By Nicole Campoy-Leffler, TheDailyMeal.com Editor
From ‘beer’ and ‘coffee’ to ‘check please’ and ‘table for 2,’ these are nine vital phrases to know in every language.
No matter the destination, arriving somewhere new with a good handle on the local language is really helpful. Skipping the charades-style hand gesticulating and the awkward stumbling through the native tongue makes for much easier communication — and it’s also much more fun.
Of course, learning another language with some level of proficiency is preferred. But speaking another language, no matter how broken or slow, to a waiter, concierge, or taxi driver gets major brownie points not only from fellow travelers, but from the locals. However, buying a Rosetta Stone for every last destination seems a bit more involved than any of us have time to get. So we put together an initial list of key (and easy-to-learn) phrases that will help you get a table, a drink, and the bill. We all have to start somewhere, so we thought we’d kick off with: please, thank you, table for two, I’d like, beer, coffee, how much, check please, and it’s delicious. (It’s easy enough to Google translate things like “hi” and “bye,” but some of these phrases have nuances that a simple translator may not pick up on.)
Please: Por favor
Thank you: Gracias
Table for two, please: Una mesa para dos, por favor
I would like: Quisiera
Coffee: Café (or “café con leche,” for coffee with milk)
How much: Cuanto cuesta?
Check please: La cuenta, por favor
It’s delicious: Es delicioso
Please: S’il vous plait
Thank you: Merci
Table for two, please: Une table pour deux, s’il vous plait
I would like: Je voudrais
Coffee: Café (or “café au lait,” for coffee with milk)
How much: C’est combien?
Check please: L’addition, s’il vous plait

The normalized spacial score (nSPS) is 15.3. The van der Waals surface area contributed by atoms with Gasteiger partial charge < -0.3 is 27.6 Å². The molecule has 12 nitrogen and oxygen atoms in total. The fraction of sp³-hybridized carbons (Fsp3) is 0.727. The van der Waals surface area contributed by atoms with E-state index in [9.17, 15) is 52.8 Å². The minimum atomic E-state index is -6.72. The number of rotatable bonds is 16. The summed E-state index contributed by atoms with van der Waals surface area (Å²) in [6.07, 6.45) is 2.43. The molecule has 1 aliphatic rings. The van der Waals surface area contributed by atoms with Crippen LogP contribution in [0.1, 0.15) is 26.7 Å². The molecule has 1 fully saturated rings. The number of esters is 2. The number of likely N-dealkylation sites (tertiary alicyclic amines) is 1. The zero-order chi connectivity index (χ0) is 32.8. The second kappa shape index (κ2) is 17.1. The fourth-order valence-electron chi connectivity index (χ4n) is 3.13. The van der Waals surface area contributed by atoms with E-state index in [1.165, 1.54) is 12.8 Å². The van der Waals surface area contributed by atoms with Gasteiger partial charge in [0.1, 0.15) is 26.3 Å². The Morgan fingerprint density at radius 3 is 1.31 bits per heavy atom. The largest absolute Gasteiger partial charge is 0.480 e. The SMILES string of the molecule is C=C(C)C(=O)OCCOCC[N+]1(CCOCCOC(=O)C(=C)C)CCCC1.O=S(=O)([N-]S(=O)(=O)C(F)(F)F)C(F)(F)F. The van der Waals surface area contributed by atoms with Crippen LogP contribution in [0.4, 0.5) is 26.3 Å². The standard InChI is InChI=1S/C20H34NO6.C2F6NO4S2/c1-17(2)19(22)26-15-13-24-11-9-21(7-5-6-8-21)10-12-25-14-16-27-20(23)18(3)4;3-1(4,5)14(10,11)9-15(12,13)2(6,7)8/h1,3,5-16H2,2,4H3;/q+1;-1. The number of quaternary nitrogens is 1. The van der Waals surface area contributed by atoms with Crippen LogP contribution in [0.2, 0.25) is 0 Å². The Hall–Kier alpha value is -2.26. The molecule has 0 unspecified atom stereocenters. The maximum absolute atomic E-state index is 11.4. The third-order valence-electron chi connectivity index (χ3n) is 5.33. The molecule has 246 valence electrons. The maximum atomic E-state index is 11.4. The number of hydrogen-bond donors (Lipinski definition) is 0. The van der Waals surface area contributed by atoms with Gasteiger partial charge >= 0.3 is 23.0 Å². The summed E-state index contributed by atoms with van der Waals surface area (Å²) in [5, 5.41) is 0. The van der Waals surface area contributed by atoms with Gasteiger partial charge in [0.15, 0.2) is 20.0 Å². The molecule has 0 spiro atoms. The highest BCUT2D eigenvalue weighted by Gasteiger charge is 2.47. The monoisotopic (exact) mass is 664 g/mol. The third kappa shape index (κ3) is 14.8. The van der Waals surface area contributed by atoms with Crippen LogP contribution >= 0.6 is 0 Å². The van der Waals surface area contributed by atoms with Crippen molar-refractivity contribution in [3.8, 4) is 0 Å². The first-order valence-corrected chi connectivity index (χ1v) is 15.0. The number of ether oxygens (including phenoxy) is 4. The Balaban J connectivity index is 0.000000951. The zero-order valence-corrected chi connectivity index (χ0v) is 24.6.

It’s delicious: C’est delicieux
Please: Per favore (Note: prego is interchangeable to mean both “please” and “you’re welcome.” When it’s used as “please,” it’s done in situations like “please sit down” and not “table for two, please.”)
Thank you: Grazie
Table for two, please: Una tavola per due, per favore
I would like: Vorrei
Beer: Una birra
Coffee: Caffè (or “caffè latte,” for coffee with milk)
How much: Quanto costa?
Check please: Il conto, per favore
It’s delicious: E ‘delizioso
Thank you: Danke
Table for two, please: Einen tisch für zwei, bitte
I would like: Ich möchte
Coffee: Kaffee (or “kaffee mit milch,” for coffee with milk)
How much: Wieviel kostet das?
Check please: Die rechnung, bitte
It’s delicious: Es schmeckt ausgezeichnet!
Please: Onegai shimasu (Note: Dozo is also used to mean “please” but only in instances like, “please sit down” and not “check please.”)
Thank you: Arigato
Table for two, please: Futari desu
I would like: Wo ippon kudasai…
How much: Kore wa ikura desu ka?
Check please: O-kanjo onegai shimasu
It’s delicious: Go-chisō-sama deshita
Please: Por favor
Thank you: Obrigado (m)/obrigada (f) (depending on the gender of the speaker)
Table for two, please: Mesa para dois
I would like: Eu gostaria
Beer: Uma cerveja
Coffee: Café (or “café com leite,” for coffee with milk)
How much: Quanto custa?
Check please: A conta por favor
It’s delicious: É delicioso
Thank you: Dank u
Table for two, please: Een tafel voor twee alstublieft
I would like: Ik wil…
Coffee: Koffie (or “koffie met melk,” for coffee with milk)
How much: Hoeveel kost dit?
Check please: De rekening, alstublieft
It’s delicious: Het was heel lekker
Thank you: Teşekkür ederim
Table for two, please: Iki kişilik masa lütfen
I would like: …istiyorum
Coffee: Kahve (or “sütlü kahve,” for coffee with milk)
How much: Kaç para?
Check please: Hesap lütfen
It’s delicious: Çok lezizdi
The opinions expressed are solely those of the author and do not necessarily reflect the views of Comcast.